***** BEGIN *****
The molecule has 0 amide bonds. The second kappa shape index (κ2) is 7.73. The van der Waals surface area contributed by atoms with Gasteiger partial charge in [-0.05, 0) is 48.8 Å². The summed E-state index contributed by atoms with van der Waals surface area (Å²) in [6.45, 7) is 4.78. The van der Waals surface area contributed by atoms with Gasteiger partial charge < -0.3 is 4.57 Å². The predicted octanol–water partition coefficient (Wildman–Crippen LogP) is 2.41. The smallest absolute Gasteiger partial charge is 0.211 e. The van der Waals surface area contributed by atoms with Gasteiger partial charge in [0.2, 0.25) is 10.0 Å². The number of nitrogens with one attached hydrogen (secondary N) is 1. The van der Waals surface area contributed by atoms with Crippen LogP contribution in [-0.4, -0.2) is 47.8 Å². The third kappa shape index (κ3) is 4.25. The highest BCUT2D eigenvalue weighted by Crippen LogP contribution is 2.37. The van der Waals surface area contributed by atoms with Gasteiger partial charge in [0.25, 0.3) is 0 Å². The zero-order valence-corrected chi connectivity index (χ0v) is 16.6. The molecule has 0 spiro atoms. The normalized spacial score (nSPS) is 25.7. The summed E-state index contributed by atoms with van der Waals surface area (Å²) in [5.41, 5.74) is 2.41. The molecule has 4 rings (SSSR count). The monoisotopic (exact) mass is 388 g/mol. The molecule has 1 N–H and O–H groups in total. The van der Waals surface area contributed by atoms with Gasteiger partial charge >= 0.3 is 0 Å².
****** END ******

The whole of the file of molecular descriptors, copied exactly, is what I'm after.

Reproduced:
The molecule has 0 amide bonds. The second kappa shape index (κ2) is 7.73. The van der Waals surface area contributed by atoms with Gasteiger partial charge in [-0.05, 0) is 48.8 Å². The summed E-state index contributed by atoms with van der Waals surface area (Å²) in [6.45, 7) is 4.78. The van der Waals surface area contributed by atoms with Gasteiger partial charge < -0.3 is 4.57 Å². The predicted octanol–water partition coefficient (Wildman–Crippen LogP) is 2.41. The smallest absolute Gasteiger partial charge is 0.211 e. The van der Waals surface area contributed by atoms with Gasteiger partial charge in [0.2, 0.25) is 10.0 Å². The number of nitrogens with one attached hydrogen (secondary N) is 1. The van der Waals surface area contributed by atoms with Crippen LogP contribution in [-0.4, -0.2) is 47.8 Å². The third kappa shape index (κ3) is 4.25. The highest BCUT2D eigenvalue weighted by Crippen LogP contribution is 2.37. The van der Waals surface area contributed by atoms with Gasteiger partial charge in [0.25, 0.3) is 0 Å². The zero-order valence-corrected chi connectivity index (χ0v) is 16.6. The molecule has 0 spiro atoms. The normalized spacial score (nSPS) is 25.7. The summed E-state index contributed by atoms with van der Waals surface area (Å²) in [5.41, 5.74) is 2.41. The molecule has 4 rings (SSSR count). The monoisotopic (exact) mass is 388 g/mol. The molecule has 1 N–H and O–H groups in total. The van der Waals surface area contributed by atoms with Gasteiger partial charge >= 0.3 is 0 Å².